Costs of student accommodation – what to budget for?
Living off-campus is very different to living in halls. While you may be used to having all of your bills included in your rent, off-campus accommodation usually means sorting your own utilities. So, what costs are involved with renting student accommodation? We crunch the numbers…
How much is student housing?
Student housing in Canterbury will set you back between £250-£550 per month in a house share. If you’d prefer to live alone, rental properties start from around £500 for a studio or one-bedroom flat.
This is obviously a huge chunk of money, and will eat up the majority of your budget. However, many of the student rooms on offer at Student Places also include utilities – something that’s not to be sniffed at when you’re living on student loans. Which brings us to…
Which utility bills do students have to pay?
It may come as an unwelcome surprise but the types of bills students receive aren’t too different from those of any other tenant. In fact, the only typical household bill that you’re free from as a student is Council Tax (but you’ll need to apply for an exemption first).
Obviously, every rental property is different. As we’ve already said, some landlords even offer to foot the bill for some things like Water, so it’s wise to double-check which utilities you have to pay ahead of moving in.
You should typically make room in your budget for:
Electricity and gas
How much you’ll pay for these utilities will depend on lots of things, including the size of the property, and who your energy supplier is. However, next to rent, gas and electricity will be your biggest expense.
Don’t be afraid to shop around for the best deal through websites like uSwitch. It may be a rental property, but your landlord can’t stop you from switching suppliers. Look out for dual fuel tariffs which will allow you to pay for gas and electricity from the same supplier. Not only more convenient, a dual fuel tariff can actually save you money too. Bear in mind, your electricity and gas bills will be higher over winter when your central heating is on – so, make sure there’s extra room in your budget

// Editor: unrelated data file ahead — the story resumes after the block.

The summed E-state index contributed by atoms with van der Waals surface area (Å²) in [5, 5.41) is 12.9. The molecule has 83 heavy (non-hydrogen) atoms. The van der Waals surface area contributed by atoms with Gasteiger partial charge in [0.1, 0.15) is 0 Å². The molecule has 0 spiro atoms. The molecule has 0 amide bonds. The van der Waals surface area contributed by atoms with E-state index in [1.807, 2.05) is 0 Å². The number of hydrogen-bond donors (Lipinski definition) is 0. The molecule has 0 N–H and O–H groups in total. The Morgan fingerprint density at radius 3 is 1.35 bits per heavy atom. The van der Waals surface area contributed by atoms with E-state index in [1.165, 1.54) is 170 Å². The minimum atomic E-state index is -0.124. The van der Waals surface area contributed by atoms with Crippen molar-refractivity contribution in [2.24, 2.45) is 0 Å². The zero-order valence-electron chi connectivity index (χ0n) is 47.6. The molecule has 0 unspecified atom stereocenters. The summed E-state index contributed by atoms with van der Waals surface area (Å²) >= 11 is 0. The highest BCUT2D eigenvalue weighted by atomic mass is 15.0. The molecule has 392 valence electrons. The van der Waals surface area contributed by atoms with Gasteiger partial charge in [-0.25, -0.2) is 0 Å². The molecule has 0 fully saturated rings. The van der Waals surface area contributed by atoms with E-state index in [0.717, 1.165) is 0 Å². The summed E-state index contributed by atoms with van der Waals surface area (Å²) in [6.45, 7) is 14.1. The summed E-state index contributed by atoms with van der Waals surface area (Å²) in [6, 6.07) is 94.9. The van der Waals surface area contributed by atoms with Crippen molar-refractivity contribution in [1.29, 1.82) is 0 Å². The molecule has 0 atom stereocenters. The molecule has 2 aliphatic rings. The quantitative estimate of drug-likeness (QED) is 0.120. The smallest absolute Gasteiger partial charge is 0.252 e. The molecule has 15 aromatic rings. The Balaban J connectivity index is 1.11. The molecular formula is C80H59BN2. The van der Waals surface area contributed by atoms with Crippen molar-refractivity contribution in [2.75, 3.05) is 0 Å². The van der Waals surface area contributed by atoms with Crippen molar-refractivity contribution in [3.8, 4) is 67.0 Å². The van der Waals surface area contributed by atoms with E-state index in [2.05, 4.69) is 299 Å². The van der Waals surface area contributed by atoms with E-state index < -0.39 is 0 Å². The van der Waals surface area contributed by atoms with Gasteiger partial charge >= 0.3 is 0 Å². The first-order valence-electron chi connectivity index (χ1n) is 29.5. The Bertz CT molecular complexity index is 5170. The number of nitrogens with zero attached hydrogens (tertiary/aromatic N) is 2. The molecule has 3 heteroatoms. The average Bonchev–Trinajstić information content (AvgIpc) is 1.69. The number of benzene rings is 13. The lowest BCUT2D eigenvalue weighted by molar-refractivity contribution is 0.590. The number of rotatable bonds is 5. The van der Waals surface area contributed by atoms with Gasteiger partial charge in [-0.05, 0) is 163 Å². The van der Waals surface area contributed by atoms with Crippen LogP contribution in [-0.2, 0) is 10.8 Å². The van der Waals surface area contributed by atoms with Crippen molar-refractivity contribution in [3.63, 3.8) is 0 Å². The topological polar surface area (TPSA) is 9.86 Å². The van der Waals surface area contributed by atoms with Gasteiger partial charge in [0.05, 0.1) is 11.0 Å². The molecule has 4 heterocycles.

Top tip: On move-in day, take a picture of the gas and electricity meter so you’re not liable for any previous bills. It’s also a good idea to pay for your electricity and gas via direct debit, which could reduce the amount you pay and help you to build up your credit score.
Unlike other utilities, you can’t shop around for this one unfortunately – however, the cost isn’t too steep, especially if you’re in a house share. According to Southern Water, you should expect to pay between £200pa for a 1-bedroom flat and £400 for a 4-bedroom house, which can be split over 12 months at no extra cost if you pay via direct debit.
Essential for any student, unless you want to be permanently tethered to your phone, broadband will provide all-day, every-day internet to your home. Broadband providers and costs (including the expense of having a landline) will differ from region to region. This postcode checker will give you a good indication about what’s available in your area.
If you’re based in Canterbury, Fiber Broadband is available (yay!), with monthly costs starting from around £20. If you live in a shared house, be wary of the length of your contract – try not to opt for anything longer than a year – and choose unlimited download options to spare those arguments over which housemate has been eating through the monthly allowance.
Related: How to find Uni flatmates?
For more advice about the cost of student lettings, get in touch with Student Places.